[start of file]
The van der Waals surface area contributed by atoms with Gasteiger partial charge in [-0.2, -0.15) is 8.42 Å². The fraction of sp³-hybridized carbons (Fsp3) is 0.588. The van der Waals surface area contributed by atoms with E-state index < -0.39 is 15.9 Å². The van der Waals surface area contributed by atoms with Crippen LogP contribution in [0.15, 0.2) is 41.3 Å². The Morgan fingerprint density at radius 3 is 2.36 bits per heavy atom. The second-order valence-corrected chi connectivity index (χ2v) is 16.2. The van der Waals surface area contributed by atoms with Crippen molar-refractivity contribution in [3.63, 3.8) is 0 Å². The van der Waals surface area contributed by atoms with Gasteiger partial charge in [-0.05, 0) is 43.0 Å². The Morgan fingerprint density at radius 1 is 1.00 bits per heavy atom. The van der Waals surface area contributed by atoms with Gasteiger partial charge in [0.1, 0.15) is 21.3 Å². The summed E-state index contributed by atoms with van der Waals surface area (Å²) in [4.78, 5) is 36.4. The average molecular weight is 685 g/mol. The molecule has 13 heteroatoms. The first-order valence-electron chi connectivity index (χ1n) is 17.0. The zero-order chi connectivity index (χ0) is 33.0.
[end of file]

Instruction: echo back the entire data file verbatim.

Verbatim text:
The van der Waals surface area contributed by atoms with Gasteiger partial charge in [-0.2, -0.15) is 8.42 Å². The fraction of sp³-hybridized carbons (Fsp3) is 0.588. The van der Waals surface area contributed by atoms with E-state index < -0.39 is 15.9 Å². The van der Waals surface area contributed by atoms with Crippen LogP contribution in [0.15, 0.2) is 41.3 Å². The Morgan fingerprint density at radius 3 is 2.36 bits per heavy atom. The second-order valence-corrected chi connectivity index (χ2v) is 16.2. The van der Waals surface area contributed by atoms with Crippen molar-refractivity contribution in [3.63, 3.8) is 0 Å². The van der Waals surface area contributed by atoms with Gasteiger partial charge in [-0.05, 0) is 43.0 Å². The Morgan fingerprint density at radius 1 is 1.00 bits per heavy atom. The van der Waals surface area contributed by atoms with Gasteiger partial charge in [0.1, 0.15) is 21.3 Å². The summed E-state index contributed by atoms with van der Waals surface area (Å²) in [4.78, 5) is 36.4. The average molecular weight is 685 g/mol. The molecule has 13 heteroatoms. The first-order valence-electron chi connectivity index (χ1n) is 17.0. The zero-order chi connectivity index (χ0) is 33.0.